If you don't use a private key to encrypt your certificate they you don't need the database master key. If you do use a private key, then you will have to create a master key on each database where you use your certificate.

share|improve this answer

You only specify the password to decrypt the private key file with. You need to add a password to store the certificate with:

CREATE CERTIFICATE ERecruitStatsGatheringCert        
ENCRYPTION BY PASSWORD = 'S3creT!
FROM FILE = 'd:\DavesCert.cer'       
WITH PRIVATE KEY (
    FILE = 'd:\DavesCert.pvk',  
    DECRYPTION BY PASSWORD = 'S3creT!');

But your Backgroud information makes the whole exercise futile. You're doing it wrong. The correct sequence of actions is:

  1. Create a cert in the user DB.
  2. Add the signature to the store procedure(s)
  3. Drop the private key of the certificate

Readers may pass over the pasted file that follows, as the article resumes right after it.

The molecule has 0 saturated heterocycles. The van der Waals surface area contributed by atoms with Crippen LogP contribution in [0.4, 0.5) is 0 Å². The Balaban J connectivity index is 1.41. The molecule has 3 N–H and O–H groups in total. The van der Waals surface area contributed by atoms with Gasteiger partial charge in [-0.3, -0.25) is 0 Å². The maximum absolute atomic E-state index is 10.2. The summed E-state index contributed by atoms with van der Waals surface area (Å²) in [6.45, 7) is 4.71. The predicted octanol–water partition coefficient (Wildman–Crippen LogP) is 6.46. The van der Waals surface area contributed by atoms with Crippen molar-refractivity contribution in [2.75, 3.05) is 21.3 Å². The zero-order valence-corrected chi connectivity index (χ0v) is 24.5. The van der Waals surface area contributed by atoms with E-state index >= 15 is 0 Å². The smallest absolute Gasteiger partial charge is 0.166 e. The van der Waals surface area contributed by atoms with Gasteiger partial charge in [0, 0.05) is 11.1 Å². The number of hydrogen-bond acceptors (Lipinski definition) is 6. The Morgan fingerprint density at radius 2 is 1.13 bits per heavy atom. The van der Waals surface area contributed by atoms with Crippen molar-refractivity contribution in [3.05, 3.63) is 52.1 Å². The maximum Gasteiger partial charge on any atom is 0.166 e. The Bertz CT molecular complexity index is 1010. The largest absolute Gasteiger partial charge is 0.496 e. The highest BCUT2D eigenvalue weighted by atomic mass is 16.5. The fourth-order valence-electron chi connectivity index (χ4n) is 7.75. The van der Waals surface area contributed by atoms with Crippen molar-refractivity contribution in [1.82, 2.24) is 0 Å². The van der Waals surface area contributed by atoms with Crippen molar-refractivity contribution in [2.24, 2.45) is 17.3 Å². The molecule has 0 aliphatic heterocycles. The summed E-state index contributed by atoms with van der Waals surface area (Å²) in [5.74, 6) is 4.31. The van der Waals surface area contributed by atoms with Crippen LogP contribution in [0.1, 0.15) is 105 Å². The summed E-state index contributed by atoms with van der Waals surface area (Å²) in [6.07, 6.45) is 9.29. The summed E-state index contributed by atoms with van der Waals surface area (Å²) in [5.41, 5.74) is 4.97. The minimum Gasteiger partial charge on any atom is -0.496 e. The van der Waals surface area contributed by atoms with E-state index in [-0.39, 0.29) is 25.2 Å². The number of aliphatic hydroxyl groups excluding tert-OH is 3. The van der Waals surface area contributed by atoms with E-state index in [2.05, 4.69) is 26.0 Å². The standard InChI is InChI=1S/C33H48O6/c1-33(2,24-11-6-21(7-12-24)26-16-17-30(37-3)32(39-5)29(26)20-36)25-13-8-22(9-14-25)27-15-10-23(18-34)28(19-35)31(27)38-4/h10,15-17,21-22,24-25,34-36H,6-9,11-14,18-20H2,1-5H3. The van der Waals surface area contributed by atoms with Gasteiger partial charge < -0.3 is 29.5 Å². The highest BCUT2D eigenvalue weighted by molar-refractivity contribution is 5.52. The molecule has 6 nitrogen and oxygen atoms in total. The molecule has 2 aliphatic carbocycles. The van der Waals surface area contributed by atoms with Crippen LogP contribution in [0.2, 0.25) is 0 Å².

4. Backup/restore that cert to master (public key only!)
  5. Create login in master, assigned that permissions, etc

Notice that not only the private key never leaves the database, is in fact explictly dropped right after signing the procedure. This is required in order to prevent further use of this certificate to sign other procedures and abuse the login permissions created at step 5. You repete these steps on each database and use a different certificate on each database. You repete these steps each time you modify any of the signed procedure and generate a new certificate each time.